It is surprising how corporate tax cuts and income splitting became two hot button topics in this federal election campaign.

The first leg of the election campaign has quickly turned into a conversation about income inequality and who benefits from this or that policy. Nothing could be more appropriate in the wake of the worst global economic meltdowns in two generations.

“Who benefits” is the central question that should be asked when a policy proposal is advanced. It is even more pertinent in the middle of an election campaign.


  • I have one question for you. How can a corporation pay tax?

    Think about the question carefully. It can’t. Now, the shareholders, they can pay taxes. The employees, well, they can pay taxes, too. And the customers, yup, they can pay taxes. See the common thread here – only PEOPLE can pay taxes. Corporations can’t pay taxes.

    When you tax a corporation you tax people, but who are they? Is it the shareholder, the employee, the customer or some mixture of all three? It’s hard to tell who is paying the tax. Good tax policy is about knowing exactly who is paying the tax so that you can understand as best as possible the distortions and the dead-weight loss that the tax imposes on society. When you tax in such a fashion that you really have no idea who ultimately bears the cost, well that is just poor policy. It might be expedient at election time, but it is very poor economics. Now, if what you want to say is, “tax rich people”, then say that. If you want to say is, “nationalize part of the production of the corporation”, then say that. People can debate the merits of those policies. But don’t pretend that anything but human beings can pay taxes.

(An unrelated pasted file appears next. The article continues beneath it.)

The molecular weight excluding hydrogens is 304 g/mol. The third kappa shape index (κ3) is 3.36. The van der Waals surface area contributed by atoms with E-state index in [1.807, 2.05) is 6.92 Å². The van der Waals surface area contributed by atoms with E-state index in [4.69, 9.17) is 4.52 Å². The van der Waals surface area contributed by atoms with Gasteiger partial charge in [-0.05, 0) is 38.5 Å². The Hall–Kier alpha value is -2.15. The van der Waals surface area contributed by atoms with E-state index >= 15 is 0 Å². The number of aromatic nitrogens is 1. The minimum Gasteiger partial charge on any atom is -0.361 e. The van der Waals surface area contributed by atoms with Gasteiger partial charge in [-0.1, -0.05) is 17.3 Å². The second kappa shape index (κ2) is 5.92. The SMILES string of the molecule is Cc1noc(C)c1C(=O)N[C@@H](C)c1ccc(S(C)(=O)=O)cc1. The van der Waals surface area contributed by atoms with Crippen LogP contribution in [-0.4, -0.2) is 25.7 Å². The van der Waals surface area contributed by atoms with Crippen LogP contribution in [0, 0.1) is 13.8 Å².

• Avon – one of us in an idiot. I believe it’s you. When I first got started in the political arena, the corporate tax rate and the personal tax rate were just about even. Corporations now shoulder less than 10% of the burden. Any by the way, why would you make such an arguement when your friends are suggesting that corporations should be treated the same as people under the constitution?

  • Mr. Smith,

    No, I am not an idiot. I have a real PhD in a real, mathematical discipline. I just can’t help be logical.

    Corporations do not pay taxes. People do. When you tax a corporation you are taxing the productive capacity of the corporation. That cost will be shared between the consumers, the employees, and the owners (shareholders). It will mean that those funds cannot be given to the shareholders as a larger dividend, to the employee as a larger wage, or to the consumer in terms of lower prices or superior products. Now, you might argue that only the rich shareholders will benefit from zero corporate taxes. Maybe, that might happen – but the correct way to address that is to set the tax policy to address the perceived social harm that is caused by the uneven distribution of wealth. If what you want to do is tax rich people, then do that. People can debate the merits of that policy. When you tax a corporation, you do not know who you are taxing. It is just as likely that the dividend yield does not go down, but the cost burden of the corporate tax is passed on to the employees in the form of lower wages and less job opportunities (and therefore less output). Remember, people do not know what job they would have gotten if the corporate taxes were zero and so they do not form a lobby to try to change the government’s mind – they just remain unemployed. Unless you can trace the effect of the corporate tax through the economy (which is just monstrously hard) you can easily create wicked market distortions that harm the poor and help the rich. This is the point about effective tax policy – and corporate tax is generally not it.